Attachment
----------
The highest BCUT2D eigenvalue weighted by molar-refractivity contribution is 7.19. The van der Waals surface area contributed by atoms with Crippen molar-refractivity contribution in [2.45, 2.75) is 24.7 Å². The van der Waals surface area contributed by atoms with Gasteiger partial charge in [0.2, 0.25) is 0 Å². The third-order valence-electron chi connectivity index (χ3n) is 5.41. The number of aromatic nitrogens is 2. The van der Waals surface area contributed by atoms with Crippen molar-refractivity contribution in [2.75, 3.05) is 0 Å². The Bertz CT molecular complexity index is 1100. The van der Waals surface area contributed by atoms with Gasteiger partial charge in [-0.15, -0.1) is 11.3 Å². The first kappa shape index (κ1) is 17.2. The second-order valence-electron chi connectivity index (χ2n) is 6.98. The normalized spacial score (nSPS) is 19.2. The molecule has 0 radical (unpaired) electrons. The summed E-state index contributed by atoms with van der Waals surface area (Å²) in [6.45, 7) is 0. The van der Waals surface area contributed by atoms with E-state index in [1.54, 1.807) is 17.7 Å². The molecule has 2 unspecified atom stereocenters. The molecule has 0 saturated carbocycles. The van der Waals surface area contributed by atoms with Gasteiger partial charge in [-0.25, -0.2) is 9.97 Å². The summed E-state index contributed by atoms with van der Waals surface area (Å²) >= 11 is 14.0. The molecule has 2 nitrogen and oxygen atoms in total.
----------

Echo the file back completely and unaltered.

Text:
The highest BCUT2D eigenvalue weighted by molar-refractivity contribution is 7.19. The van der Waals surface area contributed by atoms with Crippen molar-refractivity contribution in [2.45, 2.75) is 24.7 Å². The van der Waals surface area contributed by atoms with Gasteiger partial charge in [0.2, 0.25) is 0 Å². The third-order valence-electron chi connectivity index (χ3n) is 5.41. The number of aromatic nitrogens is 2. The van der Waals surface area contributed by atoms with Crippen molar-refractivity contribution in [2.75, 3.05) is 0 Å². The Bertz CT molecular complexity index is 1100. The van der Waals surface area contributed by atoms with Gasteiger partial charge in [-0.15, -0.1) is 11.3 Å². The first kappa shape index (κ1) is 17.2. The second-order valence-electron chi connectivity index (χ2n) is 6.98. The normalized spacial score (nSPS) is 19.2. The molecule has 0 radical (unpaired) electrons. The summed E-state index contributed by atoms with van der Waals surface area (Å²) in [6.45, 7) is 0. The van der Waals surface area contributed by atoms with E-state index in [1.54, 1.807) is 17.7 Å². The molecule has 2 unspecified atom stereocenters. The molecule has 0 saturated carbocycles. The van der Waals surface area contributed by atoms with Gasteiger partial charge in [-0.25, -0.2) is 9.97 Å². The summed E-state index contributed by atoms with van der Waals surface area (Å²) >= 11 is 14.0. The molecule has 2 nitrogen and oxygen atoms in total.